Each input to a vertex shader has an index location called an attribute index. The input in this shader was defined with this statement:

layout(location = 0) in vec4 position;

The layout location part assigns the attribute index of 0 to position. Attribute indices must be greater than or equal to zero, and there is a hardware-based limit on the number of attribute indices that can be in use at any one time[2].

In code, when referring to attributes, they are always referred to by attribute index. The functions glEnableVertexAttribArray, glDisableVertexAttribArray, and glVertexAttribPointer all take as their first parameter an attribute index. We assigned the attribute index of the position attribute to 0 in the vertex shader, so the call to glEnableVertexAttribArray(0) enables the attribute index for the position attribute.

Here is a diagram of the data flow to the vertex shader:

Figure 1.1. Data Flow to Vertex Shader

Data Flow to Vertex Shader

Without the call to glEnableVertexAttribArray, calling glVertexAttribPointer on that attribute index would not mean much. The enable call does not have to be called before the vertex attribute pointer call, but it does need to be called before rendering. If the attribute is not enabled, it will not be used during rendering.

Rasterization

All that has happened thus far is that 3 vertices have been given to OpenGL and it has transformed them with a vertex shader into 3 positions in clip-space. Next, the vertex positions are transformed into normalized-device coordinates by dividing the 3 XYZ components of the position by the W component. In our case, W for our 3 positions was 1.0, so the positions are already effectively in normalized-device coordinate space.

After this, the vertex positions are transformed into window coordinates. This is done with something called the viewport transform. This is so named because of the function used to set it up, glViewport. The tutorial calls this function every time the window's size changes. Remember that the framework calls reshape whenever the window's size changes. So the tutorial's implementation of reshape is this:

Example 1.4. Reshaping Window

void reshape (int w, int h)
{
    glViewport(0, 0, (GLsizei) w, (GLsizei) h);
}

This tells OpenGL what area of the available area we are rendering to. In this case, we change it to match the full available area. Without this function call, resizing the window would have no effect on the rendering. Also, make note of the fact that we make no effort to keep the aspect ratio constant; shrinking or stretching the window in a direction will cause the triangle to shrink and stretch to match.

Recall that window coordinates are in a lower-left coordinate system. So the point (0, 0) is the bottom left of the window. This function takes the bottom left position as the first two coordinates, and the width and height of the viewport rectangle as the other two coordinates.

Once in window coordinates, OpenGL can now take these 3 vertices and scan-convert it into a series of fragments. In order to do this however, OpenGL must decide what the list of vertices represents.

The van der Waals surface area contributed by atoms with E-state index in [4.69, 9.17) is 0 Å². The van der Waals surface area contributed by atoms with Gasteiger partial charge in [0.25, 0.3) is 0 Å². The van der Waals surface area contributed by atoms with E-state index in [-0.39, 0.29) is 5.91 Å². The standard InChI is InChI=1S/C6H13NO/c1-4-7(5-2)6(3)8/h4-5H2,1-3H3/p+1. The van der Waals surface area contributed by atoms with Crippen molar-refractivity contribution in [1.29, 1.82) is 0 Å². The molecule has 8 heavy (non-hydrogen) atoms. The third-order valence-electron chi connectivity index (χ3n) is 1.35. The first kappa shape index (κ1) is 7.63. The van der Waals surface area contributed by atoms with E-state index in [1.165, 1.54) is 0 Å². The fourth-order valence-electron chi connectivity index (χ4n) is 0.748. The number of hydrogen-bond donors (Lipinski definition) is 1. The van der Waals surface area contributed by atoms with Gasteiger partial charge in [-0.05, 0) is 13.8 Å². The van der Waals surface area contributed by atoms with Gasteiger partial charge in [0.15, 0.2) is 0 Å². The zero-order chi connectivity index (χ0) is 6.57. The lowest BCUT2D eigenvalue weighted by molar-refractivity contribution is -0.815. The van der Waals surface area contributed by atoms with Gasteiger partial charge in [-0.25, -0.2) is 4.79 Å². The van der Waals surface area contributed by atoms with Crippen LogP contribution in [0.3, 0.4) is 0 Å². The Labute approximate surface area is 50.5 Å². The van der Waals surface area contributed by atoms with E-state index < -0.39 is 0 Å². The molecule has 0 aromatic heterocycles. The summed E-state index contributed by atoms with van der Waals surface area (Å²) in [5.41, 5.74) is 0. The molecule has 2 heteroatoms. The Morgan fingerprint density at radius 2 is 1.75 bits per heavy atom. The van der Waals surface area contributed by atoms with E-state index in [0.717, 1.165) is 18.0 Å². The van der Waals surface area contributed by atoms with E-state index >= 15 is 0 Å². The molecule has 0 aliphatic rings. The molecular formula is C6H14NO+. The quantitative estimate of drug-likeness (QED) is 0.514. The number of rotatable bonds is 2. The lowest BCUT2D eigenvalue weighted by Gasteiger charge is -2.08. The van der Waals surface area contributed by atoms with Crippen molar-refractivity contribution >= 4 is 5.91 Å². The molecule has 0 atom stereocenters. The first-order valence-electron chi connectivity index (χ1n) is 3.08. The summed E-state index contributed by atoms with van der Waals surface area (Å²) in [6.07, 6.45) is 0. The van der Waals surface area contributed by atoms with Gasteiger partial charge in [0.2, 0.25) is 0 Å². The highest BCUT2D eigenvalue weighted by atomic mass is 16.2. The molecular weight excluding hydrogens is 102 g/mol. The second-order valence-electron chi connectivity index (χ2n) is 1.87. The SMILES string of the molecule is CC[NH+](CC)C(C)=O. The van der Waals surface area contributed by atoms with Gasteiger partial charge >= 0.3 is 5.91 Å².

OpenGL can interpret a list of vertices in a variety of different ways. The way OpenGL interprets vertex lists is given by the draw command:

glDrawArrays(GL_TRIANGLES, 0, 3);

The enum GL_TRIANGLES tells OpenGL that every 3 vertices of the list should be used to build a triangle. Since we passed only 3 vertices, we get 1 triangle.

Figure 1.2. Data Flow to Rasterizer

Data Flow to Rasterizer

If we rendered 6 vertices, then we would get 2 triangles.

Fragment Processing

A fragment shader is used to compute the output color(s) of a fragment. The inputs of a fragment shader include the window-space XYZ position of the fragment. It can also include user-defined data, but we will get to that in later tutorials.

Our fragment shader looks like this:

Example 1.5. Fragment Shader

#version 330

out vec4 outputColor;
void main()
{
   outputColor = vec4(1.0f, 1.0f, 1.0f, 1.0f);
}

As with the vertex shader, the first line states that the shader uses GLSL version 3.30.

The next line specifies an output for the fragment shader. The output variable is of type vec4.

The main function simply sets the output color to a 4-dimensional vector, with all of the components as 1.0f. This sets the Red, Green, and Blue components of the color to full intensity, which is 1.0; this creates the white color of the triangle. The fourth component is something we will see in later tutorials.

Though all fragment shaders are provided the window-space position of the fragment, this one does not need it. So it simply does not use it.

After the fragment shader executes, the fragment output color is written to the output image.

Note

In the section on vertex shaders, we had to use the layout(location = #) syntax in order to provide a connection between a vertex shader input and a vertex attribute index. This was required in order for the user to connect a vertex array to a vertex shader input. So you may be wondering where the connection between the fragment shader output and the screen comes in.

OpenGL recognizes that, in a lot of rendering, there is only one logical place for a fragment shader output to go: the current image being rendered to (in our case, the screen). Because of that, if you define only one output from a fragment shader, then this output value will automatically be written to the current destination image. It is possible to have multiple fragment shader outputs that go to multiple different destination images; this adds some complexity, similar to attribute indices. But that is for another time.



[2] For virtually all hardware since the beginning of commercial programmable hardware, this limit has been exactly 16. No more, no less.

Fork me on GitHub